Why GOP’s Southern Strategy Moved North

The scariest voter-ID laws might be the ones that aren't in solidly red states.

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Don Emmert/AFP/Getty Images

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 Next, conservatives took their plan nationwide. Fueling propaganda that millions of Mexican immigrants were draining government health care resources and voting illegally, Republicans pushed for stricter voter laws at the state level and harsher immigration policies. Why? One reason could be that Obama received 76 percent of the Hispanic vote — and a growing coalition of Mexican Americans, Puerto Ricans and Dominicans had made the nation’s smaller conservative Cuban community less politically relevant.

Abandoning President George W. Bush’s more inclusive approach, the Tea Party-influenced GOP assumed that the Latino vote — like the black vote — wasn’t worth courting. This is where Ohio and Pennsylvania become so crucially important, since poor and working-class whites make up a significant part of the electorate there.

This base support — normally guaranteed for a Republican candidate — is now a swing set. Obama’s successful bailout of the car industry, upon which many Ohio and Pennsylvania manufacturing workers rely, has left him in good standing with independents in these key states. The GOP’s strategy to regain that support has been to wage an aggressive anti-Obama campaign: attacking his signature achievement, health care reform, and resorting to race-baiting tactics to make the president appear foreign and outside the mainstream. 

New Hampshire, Rhode Island, Iowa, Wisconsin, Ohio and Pennsylvania are all non-former Confederate states whose legislatures have instituted restrictive voting laws — mirroring the GOP strategy to bypass the Voting Rights Act provisions altogether.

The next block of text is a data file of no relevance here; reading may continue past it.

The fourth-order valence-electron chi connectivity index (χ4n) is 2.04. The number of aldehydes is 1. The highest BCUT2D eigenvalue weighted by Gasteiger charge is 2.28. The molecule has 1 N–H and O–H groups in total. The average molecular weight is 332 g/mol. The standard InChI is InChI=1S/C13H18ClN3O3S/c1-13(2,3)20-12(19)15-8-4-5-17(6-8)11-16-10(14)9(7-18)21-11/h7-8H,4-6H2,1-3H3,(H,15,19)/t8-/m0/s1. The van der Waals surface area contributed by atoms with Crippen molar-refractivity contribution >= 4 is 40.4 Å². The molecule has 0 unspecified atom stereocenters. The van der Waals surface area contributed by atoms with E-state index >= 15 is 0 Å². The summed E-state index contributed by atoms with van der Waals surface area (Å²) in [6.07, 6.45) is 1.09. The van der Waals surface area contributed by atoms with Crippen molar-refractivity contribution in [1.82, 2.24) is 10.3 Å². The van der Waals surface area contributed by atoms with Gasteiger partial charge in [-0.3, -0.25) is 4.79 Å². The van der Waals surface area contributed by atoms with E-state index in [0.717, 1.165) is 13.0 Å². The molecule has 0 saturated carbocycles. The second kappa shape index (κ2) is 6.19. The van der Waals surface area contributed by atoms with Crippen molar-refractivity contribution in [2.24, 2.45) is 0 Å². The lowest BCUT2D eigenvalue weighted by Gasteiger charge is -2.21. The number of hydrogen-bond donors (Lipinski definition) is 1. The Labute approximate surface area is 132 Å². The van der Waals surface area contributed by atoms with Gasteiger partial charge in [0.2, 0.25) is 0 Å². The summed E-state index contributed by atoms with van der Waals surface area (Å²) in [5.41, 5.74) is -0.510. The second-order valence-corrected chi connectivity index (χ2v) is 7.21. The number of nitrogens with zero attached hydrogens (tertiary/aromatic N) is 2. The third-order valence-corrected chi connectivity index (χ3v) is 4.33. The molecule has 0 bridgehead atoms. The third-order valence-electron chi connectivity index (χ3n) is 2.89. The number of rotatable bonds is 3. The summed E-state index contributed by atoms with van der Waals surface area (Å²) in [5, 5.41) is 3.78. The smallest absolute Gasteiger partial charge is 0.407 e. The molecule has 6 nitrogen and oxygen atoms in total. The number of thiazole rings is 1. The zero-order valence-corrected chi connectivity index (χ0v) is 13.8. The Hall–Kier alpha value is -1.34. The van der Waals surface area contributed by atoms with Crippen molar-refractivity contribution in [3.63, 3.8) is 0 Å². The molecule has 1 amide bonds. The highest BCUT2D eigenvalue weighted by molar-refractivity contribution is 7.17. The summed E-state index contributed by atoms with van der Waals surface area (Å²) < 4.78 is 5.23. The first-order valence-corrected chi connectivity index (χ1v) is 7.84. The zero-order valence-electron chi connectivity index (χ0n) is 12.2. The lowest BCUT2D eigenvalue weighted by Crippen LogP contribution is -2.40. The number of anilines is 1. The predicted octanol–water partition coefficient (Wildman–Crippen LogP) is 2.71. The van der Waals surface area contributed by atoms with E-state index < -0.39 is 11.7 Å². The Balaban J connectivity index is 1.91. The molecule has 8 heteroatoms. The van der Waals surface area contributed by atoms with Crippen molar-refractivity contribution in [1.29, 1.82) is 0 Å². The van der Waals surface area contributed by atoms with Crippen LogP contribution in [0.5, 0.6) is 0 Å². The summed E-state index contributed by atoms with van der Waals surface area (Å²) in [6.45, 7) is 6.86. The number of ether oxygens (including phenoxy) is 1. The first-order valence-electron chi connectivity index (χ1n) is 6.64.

Dan Froomkin, deputy editor for Nieman Watchdog, has derided the failure of mainstream press outlets to call Republican tactics what they are: a deliberate effort to disenfranchise minorities. By attempting to be unbiased, the media allow Republican claims of voter fraud to appear legitimate, and this amounts to journalistic malpractice. Froomkin writes, “Failing to call out the voter ID push is like covering the civil rights movement and treating ‘separate but equal’ as if it was said with sincerity.”

The U.S. Justice Department is charged — under the Voting Rights Act of 1965 — with reviewing changes to voter laws in states with a history of discrimination. This process, known as preclearance, oversees much of the American South. Attorney General Eric Holder has used this authority to halt new laws in Texas and Florida, but Northern states like Pennsylvania and Ohio do not fall under the provision. Instead, a case must be made in court and empirical evidence presented.

Enter Viviette Applewhite, a 93-year-old African-American Philadelphia resident who has voted in every election since 1960 but will be disenfranchised by the new laws because she no longer has an original birth certificate or driver’s license.

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